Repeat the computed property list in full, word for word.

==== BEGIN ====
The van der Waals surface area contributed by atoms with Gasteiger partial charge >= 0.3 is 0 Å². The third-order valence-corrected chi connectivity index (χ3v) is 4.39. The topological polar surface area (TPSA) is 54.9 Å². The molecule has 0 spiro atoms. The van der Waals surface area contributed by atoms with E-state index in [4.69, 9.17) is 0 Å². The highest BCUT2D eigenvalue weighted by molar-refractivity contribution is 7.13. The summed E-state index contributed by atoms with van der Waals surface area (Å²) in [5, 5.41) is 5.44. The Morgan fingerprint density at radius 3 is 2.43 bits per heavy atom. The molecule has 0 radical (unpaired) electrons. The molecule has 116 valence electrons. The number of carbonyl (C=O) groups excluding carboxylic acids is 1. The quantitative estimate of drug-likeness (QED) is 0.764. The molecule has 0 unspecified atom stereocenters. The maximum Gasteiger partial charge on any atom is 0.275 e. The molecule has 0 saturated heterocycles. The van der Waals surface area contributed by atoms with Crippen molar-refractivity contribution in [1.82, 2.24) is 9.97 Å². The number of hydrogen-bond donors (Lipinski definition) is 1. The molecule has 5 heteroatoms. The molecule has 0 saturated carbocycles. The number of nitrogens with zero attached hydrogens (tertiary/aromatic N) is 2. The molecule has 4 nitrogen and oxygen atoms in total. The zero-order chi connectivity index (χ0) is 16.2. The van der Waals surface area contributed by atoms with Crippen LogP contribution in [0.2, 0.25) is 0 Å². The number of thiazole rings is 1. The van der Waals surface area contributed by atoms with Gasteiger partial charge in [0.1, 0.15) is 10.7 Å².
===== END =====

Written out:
The van der Waals surface area contributed by atoms with Gasteiger partial charge >= 0.3 is 0 Å². The third-order valence-corrected chi connectivity index (χ3v) is 4.39. The topological polar surface area (TPSA) is 54.9 Å². The molecule has 0 spiro atoms. The van der Waals surface area contributed by atoms with E-state index in [4.69, 9.17) is 0 Å². The highest BCUT2D eigenvalue weighted by molar-refractivity contribution is 7.13. The summed E-state index contributed by atoms with van der Waals surface area (Å²) in [5, 5.41) is 5.44. The Morgan fingerprint density at radius 3 is 2.43 bits per heavy atom. The molecule has 0 radical (unpaired) electrons. The molecule has 116 valence electrons. The number of carbonyl (C=O) groups excluding carboxylic acids is 1. The quantitative estimate of drug-likeness (QED) is 0.764. The molecule has 0 unspecified atom stereocenters. The maximum Gasteiger partial charge on any atom is 0.275 e. The molecule has 0 saturated heterocycles. The van der Waals surface area contributed by atoms with Crippen molar-refractivity contribution in [1.82, 2.24) is 9.97 Å². The number of hydrogen-bond donors (Lipinski definition) is 1. The molecule has 5 heteroatoms. The molecule has 0 saturated carbocycles. The number of nitrogens with zero attached hydrogens (tertiary/aromatic N) is 2. The molecule has 4 nitrogen and oxygen atoms in total. The zero-order chi connectivity index (χ0) is 16.2. The van der Waals surface area contributed by atoms with Crippen LogP contribution in [0.2, 0.25) is 0 Å². The number of thiazole rings is 1. The van der Waals surface area contributed by atoms with Gasteiger partial charge in [0.1, 0.15) is 10.7 Å².